Saturday, 15 March 2014

15th March - Beware the Ides

They say that though the years pass -William Shakespear's words remain relevant to the modern era.

Somehow, the words of warning from Julius Caesar will always be slightly watered down after a few series of Frankie Howard's "Up Pompeii" - but it seems that there is nothing really special about the Ides, other than it would be a bad day for the emperor...

I was unaware that the Ides were a standard counting measure for every month - particularly in those days when most would not have a calendar, and it would be rare for Julius to hear the town clock striking... especially thirteen!...

But a little research shows that the following were fairly standard: (though with typical Roman vagueness!)

Kalends (1st day of the month)
Nones (the 7th day in March, May, July, and October; the 5th in the other months)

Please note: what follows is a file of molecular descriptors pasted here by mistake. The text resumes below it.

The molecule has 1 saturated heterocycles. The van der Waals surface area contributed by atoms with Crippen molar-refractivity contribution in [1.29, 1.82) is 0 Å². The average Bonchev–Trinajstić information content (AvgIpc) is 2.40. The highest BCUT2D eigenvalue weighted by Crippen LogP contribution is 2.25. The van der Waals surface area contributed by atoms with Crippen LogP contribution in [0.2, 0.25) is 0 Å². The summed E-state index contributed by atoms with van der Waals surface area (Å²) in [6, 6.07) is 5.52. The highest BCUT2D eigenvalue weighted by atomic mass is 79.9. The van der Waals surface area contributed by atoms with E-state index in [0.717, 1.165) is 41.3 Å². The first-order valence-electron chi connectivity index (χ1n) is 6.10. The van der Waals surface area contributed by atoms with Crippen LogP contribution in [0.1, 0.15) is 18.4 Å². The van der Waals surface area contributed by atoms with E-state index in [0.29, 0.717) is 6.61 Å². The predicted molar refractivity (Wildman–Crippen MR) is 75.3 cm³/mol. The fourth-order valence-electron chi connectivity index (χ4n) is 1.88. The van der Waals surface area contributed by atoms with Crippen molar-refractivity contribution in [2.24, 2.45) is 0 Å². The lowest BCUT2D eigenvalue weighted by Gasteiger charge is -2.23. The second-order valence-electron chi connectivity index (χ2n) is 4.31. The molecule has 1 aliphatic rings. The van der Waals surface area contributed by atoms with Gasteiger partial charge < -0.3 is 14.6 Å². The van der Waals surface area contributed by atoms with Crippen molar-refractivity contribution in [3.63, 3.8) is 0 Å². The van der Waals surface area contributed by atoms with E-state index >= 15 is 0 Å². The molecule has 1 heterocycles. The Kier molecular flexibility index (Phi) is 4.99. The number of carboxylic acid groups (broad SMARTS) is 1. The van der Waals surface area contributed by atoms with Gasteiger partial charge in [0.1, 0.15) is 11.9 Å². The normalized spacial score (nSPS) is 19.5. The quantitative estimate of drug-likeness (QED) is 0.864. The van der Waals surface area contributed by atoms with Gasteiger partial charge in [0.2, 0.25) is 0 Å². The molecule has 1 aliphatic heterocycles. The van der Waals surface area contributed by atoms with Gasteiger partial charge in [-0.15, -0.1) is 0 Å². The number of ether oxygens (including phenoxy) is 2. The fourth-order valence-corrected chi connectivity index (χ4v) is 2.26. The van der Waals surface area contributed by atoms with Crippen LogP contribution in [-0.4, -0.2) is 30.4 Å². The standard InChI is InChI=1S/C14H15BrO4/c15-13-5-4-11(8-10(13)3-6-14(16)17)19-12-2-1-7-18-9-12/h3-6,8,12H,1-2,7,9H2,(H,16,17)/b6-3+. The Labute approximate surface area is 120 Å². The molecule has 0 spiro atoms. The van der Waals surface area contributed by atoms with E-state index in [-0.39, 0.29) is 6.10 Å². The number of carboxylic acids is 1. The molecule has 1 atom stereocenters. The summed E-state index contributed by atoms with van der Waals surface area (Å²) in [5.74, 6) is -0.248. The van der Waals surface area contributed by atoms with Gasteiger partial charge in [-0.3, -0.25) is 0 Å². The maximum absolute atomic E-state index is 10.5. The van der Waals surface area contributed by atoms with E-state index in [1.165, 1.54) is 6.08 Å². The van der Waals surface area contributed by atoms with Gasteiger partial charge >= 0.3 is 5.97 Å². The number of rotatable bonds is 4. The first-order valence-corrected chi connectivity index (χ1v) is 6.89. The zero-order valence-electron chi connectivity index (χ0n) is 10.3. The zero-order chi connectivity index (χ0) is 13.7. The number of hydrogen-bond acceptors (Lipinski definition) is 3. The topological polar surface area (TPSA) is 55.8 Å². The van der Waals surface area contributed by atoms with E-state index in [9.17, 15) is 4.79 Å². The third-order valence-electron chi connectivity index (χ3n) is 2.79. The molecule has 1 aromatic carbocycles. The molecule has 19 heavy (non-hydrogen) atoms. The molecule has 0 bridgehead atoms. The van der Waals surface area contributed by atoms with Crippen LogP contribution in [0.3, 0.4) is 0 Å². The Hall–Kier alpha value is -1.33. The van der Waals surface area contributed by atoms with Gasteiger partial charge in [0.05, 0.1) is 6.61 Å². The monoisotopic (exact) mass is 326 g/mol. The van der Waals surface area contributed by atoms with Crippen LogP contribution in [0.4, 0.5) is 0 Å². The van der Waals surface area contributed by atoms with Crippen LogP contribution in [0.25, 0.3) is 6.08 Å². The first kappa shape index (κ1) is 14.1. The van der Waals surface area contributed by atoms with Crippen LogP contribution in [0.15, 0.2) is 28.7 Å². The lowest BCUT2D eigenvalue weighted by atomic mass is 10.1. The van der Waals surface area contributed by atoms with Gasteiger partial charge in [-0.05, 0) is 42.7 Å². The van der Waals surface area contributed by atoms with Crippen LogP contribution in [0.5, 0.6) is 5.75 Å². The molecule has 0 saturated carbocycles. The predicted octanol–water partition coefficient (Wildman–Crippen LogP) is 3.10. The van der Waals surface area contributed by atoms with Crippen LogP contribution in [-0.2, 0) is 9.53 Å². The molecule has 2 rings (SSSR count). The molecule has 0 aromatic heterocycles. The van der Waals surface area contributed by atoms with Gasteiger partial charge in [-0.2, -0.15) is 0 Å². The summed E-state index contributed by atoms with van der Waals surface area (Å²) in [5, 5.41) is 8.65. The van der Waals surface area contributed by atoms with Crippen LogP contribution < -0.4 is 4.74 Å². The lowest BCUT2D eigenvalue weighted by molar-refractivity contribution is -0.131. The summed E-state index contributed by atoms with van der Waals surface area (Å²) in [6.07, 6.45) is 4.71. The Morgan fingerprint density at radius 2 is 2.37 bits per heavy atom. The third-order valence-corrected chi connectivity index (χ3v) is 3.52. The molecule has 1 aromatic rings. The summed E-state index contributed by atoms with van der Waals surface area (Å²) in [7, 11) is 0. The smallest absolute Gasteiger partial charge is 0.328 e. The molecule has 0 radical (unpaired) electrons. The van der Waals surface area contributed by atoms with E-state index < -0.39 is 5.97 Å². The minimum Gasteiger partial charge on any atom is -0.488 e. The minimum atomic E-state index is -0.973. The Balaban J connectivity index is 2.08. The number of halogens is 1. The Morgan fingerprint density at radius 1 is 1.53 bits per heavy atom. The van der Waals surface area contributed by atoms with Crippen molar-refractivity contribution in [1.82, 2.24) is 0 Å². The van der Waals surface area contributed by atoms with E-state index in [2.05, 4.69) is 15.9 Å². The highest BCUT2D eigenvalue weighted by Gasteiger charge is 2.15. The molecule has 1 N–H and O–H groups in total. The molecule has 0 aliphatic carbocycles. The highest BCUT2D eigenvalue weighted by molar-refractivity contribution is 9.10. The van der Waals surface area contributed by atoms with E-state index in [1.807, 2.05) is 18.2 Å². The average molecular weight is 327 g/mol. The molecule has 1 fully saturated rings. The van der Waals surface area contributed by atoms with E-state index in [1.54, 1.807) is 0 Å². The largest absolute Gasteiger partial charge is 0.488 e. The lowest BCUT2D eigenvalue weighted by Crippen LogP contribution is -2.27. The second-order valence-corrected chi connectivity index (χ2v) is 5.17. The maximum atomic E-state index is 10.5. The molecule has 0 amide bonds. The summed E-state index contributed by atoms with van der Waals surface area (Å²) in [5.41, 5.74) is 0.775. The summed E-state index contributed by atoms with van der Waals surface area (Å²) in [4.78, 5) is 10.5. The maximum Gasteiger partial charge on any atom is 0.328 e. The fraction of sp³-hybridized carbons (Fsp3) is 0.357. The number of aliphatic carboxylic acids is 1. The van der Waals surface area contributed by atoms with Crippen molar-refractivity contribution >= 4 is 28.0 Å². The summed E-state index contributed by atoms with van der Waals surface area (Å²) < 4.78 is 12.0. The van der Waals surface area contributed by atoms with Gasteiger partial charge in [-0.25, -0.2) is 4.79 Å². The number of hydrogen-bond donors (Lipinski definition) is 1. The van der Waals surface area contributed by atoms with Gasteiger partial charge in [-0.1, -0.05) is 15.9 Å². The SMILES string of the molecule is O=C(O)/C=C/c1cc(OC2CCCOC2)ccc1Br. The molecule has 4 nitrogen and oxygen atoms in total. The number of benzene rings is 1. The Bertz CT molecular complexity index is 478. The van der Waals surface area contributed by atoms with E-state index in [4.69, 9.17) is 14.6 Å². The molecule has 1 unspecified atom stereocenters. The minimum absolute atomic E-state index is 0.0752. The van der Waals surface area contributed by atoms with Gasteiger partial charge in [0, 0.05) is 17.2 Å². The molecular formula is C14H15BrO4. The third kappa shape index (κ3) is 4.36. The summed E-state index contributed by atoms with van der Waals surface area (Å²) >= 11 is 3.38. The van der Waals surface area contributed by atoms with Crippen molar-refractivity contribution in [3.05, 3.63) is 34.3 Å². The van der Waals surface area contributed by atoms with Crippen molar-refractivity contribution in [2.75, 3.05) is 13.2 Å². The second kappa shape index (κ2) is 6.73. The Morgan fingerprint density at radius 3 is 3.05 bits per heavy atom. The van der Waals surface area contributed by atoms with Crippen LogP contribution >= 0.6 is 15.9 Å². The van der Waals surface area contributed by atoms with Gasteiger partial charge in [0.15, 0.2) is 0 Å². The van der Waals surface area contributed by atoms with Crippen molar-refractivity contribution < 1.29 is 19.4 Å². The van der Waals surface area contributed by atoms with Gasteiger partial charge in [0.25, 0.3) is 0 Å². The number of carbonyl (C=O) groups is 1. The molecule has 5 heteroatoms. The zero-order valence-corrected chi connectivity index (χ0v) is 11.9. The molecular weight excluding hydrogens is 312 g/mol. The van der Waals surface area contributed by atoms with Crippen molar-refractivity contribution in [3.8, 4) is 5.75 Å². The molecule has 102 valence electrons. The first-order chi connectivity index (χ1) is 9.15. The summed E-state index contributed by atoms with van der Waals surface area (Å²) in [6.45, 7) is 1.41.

Ides (the 15th day in March, May, July, and October; the 13th in the other months)

The remaining, unnamed days of the month were identified by counting backwards from the Kalends, Nones, or the Ides. For example, March 3 would be V Nones—5 days before the Nones (the Roman method of counting days was inclusive; in other words, the Nones would be counted as one of the 5 days).
Days in March March 1: Kalends;
March 2: VI Nones;
March 3: V Nones;
March 4: IV Nones;
March 5: III Nones;
March 6: Pridie Nones (Latin for "on the day before");
March 7: Nones;
March 15: Ides

So, what did the Romans ever do for us ???

Weather fine. A day to get the Rotovator out and start ploughing up the garden. Manuals downloaded. Trailer ready. Just get some petrol and we should be well away.

When daisies pied and violets blue 
And lady-smocks all silver-white
And cuckoo-buds of yellow hue 
Do paint the meadows with delight, 

Love's Labours Lost (5.2.900-4) 

[ 14:12 -8 : MPV 1372+134 ]

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